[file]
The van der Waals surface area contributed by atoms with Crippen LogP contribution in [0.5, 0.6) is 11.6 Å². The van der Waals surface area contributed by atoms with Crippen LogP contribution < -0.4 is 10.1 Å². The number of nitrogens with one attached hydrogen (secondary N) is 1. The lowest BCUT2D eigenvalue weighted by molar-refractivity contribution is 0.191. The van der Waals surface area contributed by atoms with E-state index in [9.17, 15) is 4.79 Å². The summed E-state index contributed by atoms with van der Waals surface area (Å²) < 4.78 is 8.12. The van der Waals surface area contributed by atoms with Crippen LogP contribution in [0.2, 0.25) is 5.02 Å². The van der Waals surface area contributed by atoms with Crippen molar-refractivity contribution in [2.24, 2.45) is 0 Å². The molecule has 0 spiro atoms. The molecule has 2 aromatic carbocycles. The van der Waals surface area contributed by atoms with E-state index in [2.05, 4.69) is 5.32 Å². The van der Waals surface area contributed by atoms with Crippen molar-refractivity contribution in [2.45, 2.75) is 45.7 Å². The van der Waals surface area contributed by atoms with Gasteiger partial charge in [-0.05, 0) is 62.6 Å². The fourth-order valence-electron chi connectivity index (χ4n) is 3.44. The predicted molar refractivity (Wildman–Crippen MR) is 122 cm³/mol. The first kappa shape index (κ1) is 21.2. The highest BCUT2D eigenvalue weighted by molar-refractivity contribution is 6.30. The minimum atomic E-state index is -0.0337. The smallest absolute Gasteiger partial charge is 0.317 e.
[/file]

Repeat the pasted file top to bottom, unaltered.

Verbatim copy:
The van der Waals surface area contributed by atoms with Crippen LogP contribution in [0.5, 0.6) is 11.6 Å². The van der Waals surface area contributed by atoms with Crippen LogP contribution < -0.4 is 10.1 Å². The number of nitrogens with one attached hydrogen (secondary N) is 1. The lowest BCUT2D eigenvalue weighted by molar-refractivity contribution is 0.191. The van der Waals surface area contributed by atoms with E-state index in [9.17, 15) is 4.79 Å². The summed E-state index contributed by atoms with van der Waals surface area (Å²) < 4.78 is 8.12. The van der Waals surface area contributed by atoms with Crippen LogP contribution in [0.2, 0.25) is 5.02 Å². The van der Waals surface area contributed by atoms with Crippen molar-refractivity contribution in [2.24, 2.45) is 0 Å². The molecule has 0 spiro atoms. The molecule has 2 aromatic carbocycles. The van der Waals surface area contributed by atoms with E-state index in [2.05, 4.69) is 5.32 Å². The van der Waals surface area contributed by atoms with Crippen molar-refractivity contribution in [2.45, 2.75) is 45.7 Å². The van der Waals surface area contributed by atoms with Gasteiger partial charge in [-0.05, 0) is 62.6 Å². The fourth-order valence-electron chi connectivity index (χ4n) is 3.44. The predicted molar refractivity (Wildman–Crippen MR) is 122 cm³/mol. The first kappa shape index (κ1) is 21.2. The highest BCUT2D eigenvalue weighted by molar-refractivity contribution is 6.30. The minimum atomic E-state index is -0.0337. The smallest absolute Gasteiger partial charge is 0.317 e.